Shoulder Pain

When I see a patient for the first time for shoulder pain I try and figure out the source within the first few minutes of listening to the patient.  The history will often give me an 80% chance of making the diagnosis. 

In the young patient shoulder pain usually occurs in two separate ways. First the patient may have fallen down landing on the shoulder or outstretched arm. This can produce an injury to the shoulder such as a separation or a fracture.  The fracture is more often in the clavicle. 

The other complaint in younger patients usually over age 18 is that they feel like their shoulder wants to dislocate or subluxate.  This may come from an injury or not.  It is important to identify if this occurs repeatedly since these patients do not do well with conservative treatment.  An MRI is necessary to be able to look at the joint and see the exact pathology. 

As patients get older, over  age 40, we then start to see rotator cuff tears. They often start small and are called partial thickness tears. Most of these patients can be managed with rest, therapy and an anti-inflammatory medication. If the tear is large or what we call full thickness then a more aggressive treatment plan may be in order. Not all full thickness tears need surgery and some may not be repairable.  We usually start the patient off with therapy and monitor their progress. If the pain is unbearable especially at night then surgical repair of the torn rotator cuff is usually necessary.  

Other injuries in the over 40 age group  is bursitis, tendonitis and impingement. Again, these patients usually do well with conservative treatment, which may also include a steroid injection as well as therapy.  I often tell my patients at the first office visit; your shoulder is like a book and today is chapter 1.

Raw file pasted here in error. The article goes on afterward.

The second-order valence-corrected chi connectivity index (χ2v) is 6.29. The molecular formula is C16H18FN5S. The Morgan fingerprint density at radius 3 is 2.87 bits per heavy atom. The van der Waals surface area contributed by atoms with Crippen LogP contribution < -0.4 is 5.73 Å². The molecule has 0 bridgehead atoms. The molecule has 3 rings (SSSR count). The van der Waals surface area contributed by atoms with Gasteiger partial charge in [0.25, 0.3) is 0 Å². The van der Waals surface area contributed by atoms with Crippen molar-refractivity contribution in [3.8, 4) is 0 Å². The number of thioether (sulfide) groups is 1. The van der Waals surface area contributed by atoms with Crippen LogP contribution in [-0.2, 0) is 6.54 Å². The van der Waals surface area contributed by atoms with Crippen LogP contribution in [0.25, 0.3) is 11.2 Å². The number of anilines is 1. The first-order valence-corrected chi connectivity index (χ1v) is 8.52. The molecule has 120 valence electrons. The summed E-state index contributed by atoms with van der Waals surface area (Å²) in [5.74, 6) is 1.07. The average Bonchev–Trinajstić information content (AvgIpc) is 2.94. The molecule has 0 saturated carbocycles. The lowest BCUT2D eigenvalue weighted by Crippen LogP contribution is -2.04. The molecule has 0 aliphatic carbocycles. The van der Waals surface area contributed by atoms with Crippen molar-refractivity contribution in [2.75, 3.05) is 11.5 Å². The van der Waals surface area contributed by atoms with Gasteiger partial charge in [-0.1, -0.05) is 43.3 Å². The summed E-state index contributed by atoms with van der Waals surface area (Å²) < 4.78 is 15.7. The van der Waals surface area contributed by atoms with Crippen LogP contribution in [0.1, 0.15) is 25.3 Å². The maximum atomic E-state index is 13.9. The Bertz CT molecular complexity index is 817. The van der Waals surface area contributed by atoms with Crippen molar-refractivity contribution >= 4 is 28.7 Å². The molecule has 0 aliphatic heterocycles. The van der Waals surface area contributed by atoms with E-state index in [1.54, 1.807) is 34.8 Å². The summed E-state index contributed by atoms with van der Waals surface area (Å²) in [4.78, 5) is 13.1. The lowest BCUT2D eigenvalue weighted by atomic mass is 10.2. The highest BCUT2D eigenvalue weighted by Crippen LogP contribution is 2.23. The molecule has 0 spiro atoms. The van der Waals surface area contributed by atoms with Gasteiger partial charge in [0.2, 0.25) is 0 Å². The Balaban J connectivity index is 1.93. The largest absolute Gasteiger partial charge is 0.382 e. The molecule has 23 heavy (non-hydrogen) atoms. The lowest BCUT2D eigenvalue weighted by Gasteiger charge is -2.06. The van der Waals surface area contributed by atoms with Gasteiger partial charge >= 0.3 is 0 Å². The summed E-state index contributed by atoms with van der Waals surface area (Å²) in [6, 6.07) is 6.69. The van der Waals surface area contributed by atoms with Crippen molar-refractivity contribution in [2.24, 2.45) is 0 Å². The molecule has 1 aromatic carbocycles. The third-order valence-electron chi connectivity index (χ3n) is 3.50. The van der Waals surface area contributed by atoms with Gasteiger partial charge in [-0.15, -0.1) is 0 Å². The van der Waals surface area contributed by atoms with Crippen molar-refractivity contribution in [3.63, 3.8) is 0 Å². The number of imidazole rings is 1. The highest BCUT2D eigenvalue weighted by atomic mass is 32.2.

Physical therapy can be an ongoing event which after a few formal teaching sessions can be done at home.  I encourage my patients to purchase braided stretch bands to do their home exercises. They have a handle which makes gripping the bands much easier and beneficial. 5 - 10 minutes a day, 3 - 4 times a week can often alleviate quite a bit of shoulder pain and improve function.

Lastly, patients over age  60 may have arthritis in the shoulder along with rotator  cuff tears.  These patients may require shoulder arthroplasty or replacement of the joint.  This is a major surgery  and requires an open procedure.  Patients can gain some improved motion as well as ehancement  of their lifestyle. 

As you can see there are many different shoulder problems that are seen in an orthopedic practice with many different treatment options. 

Bruce I. Prager, M.D.

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